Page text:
Document Type


Publication Date



High circulating levels of lactate and high mobility group box-1 (HMGB1) are associated with the severity and mortality of sepsis. However, it is unclear whether lactate could promote HMGB1 release during sepsis. The present study demonstrated a novel role of lactate in HMGB1 lactylation and acetylation in macrophages during polymicrobial sepsis. We found that macrophages can uptake extracellular lactate via monocarboxylate transporters (MCTs) to promote HMGB1 lactylation via a p300/CBP-dependent mechanism. We also observed that lactate stimulates HMGB1 acetylation by Hippo/YAP-mediated suppression of deacetylase SIRT1 and β-arrestin2-mediated recruitment of acetylases p300/CBP to the nucleus via G protein-coupled receptor 81 (GPR81). The lactylated/acetylated HMGB1 is released from macrophages via exosome secretion which increases endothelium permeability. In vivo reduction of lactate production and/or inhibition of GPR81-mediated signaling decreases circulating exosomal HMGB1 levels and improves survival outcome in polymicrobial sepsis. Our results provide the basis for targeting lactate/lactate-associated signaling to combat sepsis.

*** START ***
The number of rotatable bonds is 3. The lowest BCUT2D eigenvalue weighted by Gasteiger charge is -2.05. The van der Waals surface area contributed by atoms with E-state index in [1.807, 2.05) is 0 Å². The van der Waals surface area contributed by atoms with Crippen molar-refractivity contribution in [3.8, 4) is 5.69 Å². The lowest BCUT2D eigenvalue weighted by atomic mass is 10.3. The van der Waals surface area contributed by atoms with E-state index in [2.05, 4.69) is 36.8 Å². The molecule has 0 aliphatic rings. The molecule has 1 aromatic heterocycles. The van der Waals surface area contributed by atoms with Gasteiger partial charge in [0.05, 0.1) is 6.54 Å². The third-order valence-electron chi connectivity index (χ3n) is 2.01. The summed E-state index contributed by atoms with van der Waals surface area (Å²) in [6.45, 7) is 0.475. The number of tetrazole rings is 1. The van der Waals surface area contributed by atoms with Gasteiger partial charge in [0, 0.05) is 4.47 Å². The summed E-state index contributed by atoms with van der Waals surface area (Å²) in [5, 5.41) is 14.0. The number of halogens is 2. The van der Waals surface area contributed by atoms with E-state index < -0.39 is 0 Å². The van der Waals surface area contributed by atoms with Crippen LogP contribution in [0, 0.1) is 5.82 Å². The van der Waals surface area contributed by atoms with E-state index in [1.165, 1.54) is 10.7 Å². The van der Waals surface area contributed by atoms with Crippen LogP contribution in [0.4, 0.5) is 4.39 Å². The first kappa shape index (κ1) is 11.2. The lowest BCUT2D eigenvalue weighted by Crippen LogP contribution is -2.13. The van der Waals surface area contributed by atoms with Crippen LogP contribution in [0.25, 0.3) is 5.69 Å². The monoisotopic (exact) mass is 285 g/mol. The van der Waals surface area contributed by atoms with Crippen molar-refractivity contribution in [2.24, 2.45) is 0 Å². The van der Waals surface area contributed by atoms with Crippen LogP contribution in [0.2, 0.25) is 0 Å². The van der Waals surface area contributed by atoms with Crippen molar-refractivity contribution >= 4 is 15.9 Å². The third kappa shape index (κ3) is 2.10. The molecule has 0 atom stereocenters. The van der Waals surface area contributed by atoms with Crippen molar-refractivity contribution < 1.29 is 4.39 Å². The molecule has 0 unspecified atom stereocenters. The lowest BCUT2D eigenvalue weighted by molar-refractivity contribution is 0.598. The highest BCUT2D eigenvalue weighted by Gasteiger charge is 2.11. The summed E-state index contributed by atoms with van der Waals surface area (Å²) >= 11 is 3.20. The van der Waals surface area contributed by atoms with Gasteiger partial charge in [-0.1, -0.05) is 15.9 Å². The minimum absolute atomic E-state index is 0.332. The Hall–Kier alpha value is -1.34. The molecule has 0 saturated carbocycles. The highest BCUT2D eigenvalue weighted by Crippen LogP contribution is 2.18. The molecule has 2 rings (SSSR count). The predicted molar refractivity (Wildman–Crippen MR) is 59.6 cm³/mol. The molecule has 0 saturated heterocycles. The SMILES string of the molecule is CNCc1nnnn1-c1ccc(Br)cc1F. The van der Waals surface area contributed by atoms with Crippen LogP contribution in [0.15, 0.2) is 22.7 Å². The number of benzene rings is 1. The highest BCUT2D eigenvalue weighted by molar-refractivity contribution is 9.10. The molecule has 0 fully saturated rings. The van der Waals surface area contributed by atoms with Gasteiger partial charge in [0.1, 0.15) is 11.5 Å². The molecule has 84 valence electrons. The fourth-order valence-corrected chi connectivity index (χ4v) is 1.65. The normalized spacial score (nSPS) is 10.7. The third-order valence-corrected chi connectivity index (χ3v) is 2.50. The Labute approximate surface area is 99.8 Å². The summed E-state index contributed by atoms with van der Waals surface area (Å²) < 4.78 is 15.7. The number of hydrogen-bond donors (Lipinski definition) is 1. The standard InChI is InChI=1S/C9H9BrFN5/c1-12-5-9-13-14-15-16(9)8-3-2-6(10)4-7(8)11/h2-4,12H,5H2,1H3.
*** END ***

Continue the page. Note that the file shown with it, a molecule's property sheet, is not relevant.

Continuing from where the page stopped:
Copyright Statement

This article is licensed under a Creative Commons Attribution 4.0 International License, which permits use, sharing, adaptation, distribution and reproduction in any medium or format, as long as you give appropriate credit to the original author(s) and the source, provide a link to the Creative Commons license, and indicate if changes were made. The images or other third party material in this article are included in the article’s Creative Commons license, unless indicated otherwise in a credit line to the material. If material is not included in the article’s Creative Commons license and your intended use is not permitted by statutory regulation or exceeds the permitted use, you will need to obtain permission directly from the copyright holder. To view a copy of this license, visit http://creativecommons. org/licenses/by/4.0/.

Creative Commons License

Creative Commons Attribution 4.0 International License
This work is licensed under a Creative Commons Attribution 4.0 International License.